The development of smart charging and bidirectional charging (V2G) in buildings is an opportunity for EV users. It provides a superior charging experience and reduces the consumers’ electricity bill. Indeed, in France, on average with V2G, the annual cost of recharging an electric vehicle is 240€/year, compared to 420€/year without smart charging functionalities.[1] The Commission has recognised, in its AFIR Impact Assessment, that every smart recharging point could on average create a system benefit of more than 100€/year by 2030.[2] Smart charging also reintegrates electricity surpluses into the grids (V2G) and/or reuse it in the buildings (V2B) and homes (V2H), as well as supporting the uptake of electromobility. It can also create synergies with renewable energies, by integrating them into the electricity grids and providing flexibility services to the system. Furthermore, smart charging complements the right-to-plug by ensuring that charging points optimise the use of the grid capacity of a building and removes the argument that grid connections need to be reinforced.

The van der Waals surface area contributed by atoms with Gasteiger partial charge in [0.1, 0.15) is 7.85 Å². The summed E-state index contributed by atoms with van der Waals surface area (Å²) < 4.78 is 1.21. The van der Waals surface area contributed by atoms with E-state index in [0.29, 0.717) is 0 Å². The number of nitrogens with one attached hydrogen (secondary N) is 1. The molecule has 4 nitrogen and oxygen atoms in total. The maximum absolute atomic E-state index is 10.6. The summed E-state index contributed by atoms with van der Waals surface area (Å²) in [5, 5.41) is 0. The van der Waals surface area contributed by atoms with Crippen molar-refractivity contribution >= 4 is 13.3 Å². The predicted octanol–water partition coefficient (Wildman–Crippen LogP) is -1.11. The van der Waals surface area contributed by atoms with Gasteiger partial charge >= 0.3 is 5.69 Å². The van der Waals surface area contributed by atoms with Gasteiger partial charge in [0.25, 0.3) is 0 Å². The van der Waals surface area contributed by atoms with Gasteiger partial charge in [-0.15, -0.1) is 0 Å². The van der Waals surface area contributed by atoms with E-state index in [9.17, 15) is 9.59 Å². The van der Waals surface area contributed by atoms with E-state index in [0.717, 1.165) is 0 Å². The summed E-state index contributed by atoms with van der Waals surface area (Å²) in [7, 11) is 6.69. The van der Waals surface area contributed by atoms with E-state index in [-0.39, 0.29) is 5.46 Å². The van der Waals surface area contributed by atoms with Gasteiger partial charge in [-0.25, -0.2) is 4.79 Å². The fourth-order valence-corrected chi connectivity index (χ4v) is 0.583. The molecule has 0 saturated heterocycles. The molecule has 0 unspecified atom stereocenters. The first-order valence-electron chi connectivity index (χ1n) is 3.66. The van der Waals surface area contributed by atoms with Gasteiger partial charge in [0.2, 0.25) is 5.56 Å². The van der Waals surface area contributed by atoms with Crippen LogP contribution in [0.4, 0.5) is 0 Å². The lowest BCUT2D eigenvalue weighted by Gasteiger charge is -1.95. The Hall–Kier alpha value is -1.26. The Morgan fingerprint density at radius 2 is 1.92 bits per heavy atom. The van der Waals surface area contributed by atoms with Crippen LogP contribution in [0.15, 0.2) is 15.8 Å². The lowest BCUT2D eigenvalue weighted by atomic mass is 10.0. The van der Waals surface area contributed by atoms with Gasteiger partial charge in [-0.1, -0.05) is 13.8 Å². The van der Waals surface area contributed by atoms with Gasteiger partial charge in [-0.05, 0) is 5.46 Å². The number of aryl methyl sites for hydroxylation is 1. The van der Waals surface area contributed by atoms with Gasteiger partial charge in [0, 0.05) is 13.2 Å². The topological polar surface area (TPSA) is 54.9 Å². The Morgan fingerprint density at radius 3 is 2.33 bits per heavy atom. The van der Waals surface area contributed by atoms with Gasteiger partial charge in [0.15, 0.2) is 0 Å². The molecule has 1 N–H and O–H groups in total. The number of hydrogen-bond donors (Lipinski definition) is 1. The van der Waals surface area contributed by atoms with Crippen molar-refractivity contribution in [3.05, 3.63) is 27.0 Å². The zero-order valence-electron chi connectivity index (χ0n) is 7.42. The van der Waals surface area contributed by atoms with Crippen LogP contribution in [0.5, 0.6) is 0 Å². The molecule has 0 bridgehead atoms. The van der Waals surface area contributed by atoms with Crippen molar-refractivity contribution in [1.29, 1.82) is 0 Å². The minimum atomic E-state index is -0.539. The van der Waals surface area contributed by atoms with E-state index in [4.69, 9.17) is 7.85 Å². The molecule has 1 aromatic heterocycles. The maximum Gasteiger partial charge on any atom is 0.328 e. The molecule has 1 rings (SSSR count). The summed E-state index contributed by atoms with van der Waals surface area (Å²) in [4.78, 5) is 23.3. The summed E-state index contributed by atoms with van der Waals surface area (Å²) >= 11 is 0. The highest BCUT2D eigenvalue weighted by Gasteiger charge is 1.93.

Key recommendations:

  • Ensure that all newly installed chargers in buildings are capable of smart charging.
  • Ensure consistency in the definitions and provisions on smart charging set in the revision of the EPBD with those proposed in the new Regulation on the deployment of alternative fuels infrastructure - which is replacing the current AFI Directive 2014/94/EU (in Art. 2 and 5) - and in the revision of the Renewable Energy Directive.
  • Ensure the recognition of mobile storage in the European energy framework.
  • Clarify that bidirectional charging (Art. 12. 6) should be encouraged when demonstrating a positive socioeconomic impact and contributing to system efficiency. Co-legislators should also address any remaining barriers for vehicle-to-grid technologies.

[1] [In French] RTE (2019), Report on the development of electromobility.

[2] AFIR Impact Assessment, Annexes, page 86.


EPBD: Completing the charging requirements for new and under major renovation buildings.

Completing the charging requirements for new and under major renovation buildings.

The Platform asks to complete the charging requirements for new buildings and buildings undergoing renovation in order to mandate the deployment of smart-charging ready recharging points in all new and existing buildings.

Key recommendations: